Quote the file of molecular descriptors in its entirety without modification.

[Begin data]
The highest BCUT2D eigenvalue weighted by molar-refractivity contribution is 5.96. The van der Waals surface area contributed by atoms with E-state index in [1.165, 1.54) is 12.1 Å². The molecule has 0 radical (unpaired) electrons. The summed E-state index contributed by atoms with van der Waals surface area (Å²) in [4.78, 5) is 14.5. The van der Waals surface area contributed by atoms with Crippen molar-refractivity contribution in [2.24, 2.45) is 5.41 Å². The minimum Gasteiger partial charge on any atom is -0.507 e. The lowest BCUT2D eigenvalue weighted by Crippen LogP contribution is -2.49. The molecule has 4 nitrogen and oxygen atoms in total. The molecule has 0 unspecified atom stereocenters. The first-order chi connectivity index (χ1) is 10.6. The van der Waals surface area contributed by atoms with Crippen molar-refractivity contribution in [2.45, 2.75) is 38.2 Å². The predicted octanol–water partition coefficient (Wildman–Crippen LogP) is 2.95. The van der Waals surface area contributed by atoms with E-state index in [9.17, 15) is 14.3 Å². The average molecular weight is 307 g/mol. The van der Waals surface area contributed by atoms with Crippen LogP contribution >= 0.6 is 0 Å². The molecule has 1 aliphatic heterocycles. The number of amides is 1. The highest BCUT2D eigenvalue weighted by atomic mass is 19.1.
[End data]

The highest BCUT2D eigenvalue weighted by molar-refractivity contribution is 5.96. The van der Waals surface area contributed by atoms with E-state index in [1.165, 1.54) is 12.1 Å². The molecule has 0 radical (unpaired) electrons. The summed E-state index contributed by atoms with van der Waals surface area (Å²) in [4.78, 5) is 14.5. The van der Waals surface area contributed by atoms with Crippen molar-refractivity contribution in [2.24, 2.45) is 5.41 Å². The minimum Gasteiger partial charge on any atom is -0.507 e. The lowest BCUT2D eigenvalue weighted by Crippen LogP contribution is -2.49. The molecule has 4 nitrogen and oxygen atoms in total. The molecule has 0 unspecified atom stereocenters. The first-order chi connectivity index (χ1) is 10.6. The van der Waals surface area contributed by atoms with Crippen molar-refractivity contribution in [2.45, 2.75) is 38.2 Å². The predicted octanol–water partition coefficient (Wildman–Crippen LogP) is 2.95. The van der Waals surface area contributed by atoms with E-state index in [9.17, 15) is 14.3 Å². The average molecular weight is 307 g/mol. The van der Waals surface area contributed by atoms with Crippen LogP contribution >= 0.6 is 0 Å². The molecule has 1 aliphatic heterocycles. The number of amides is 1. The highest BCUT2D eigenvalue weighted by atomic mass is 19.1.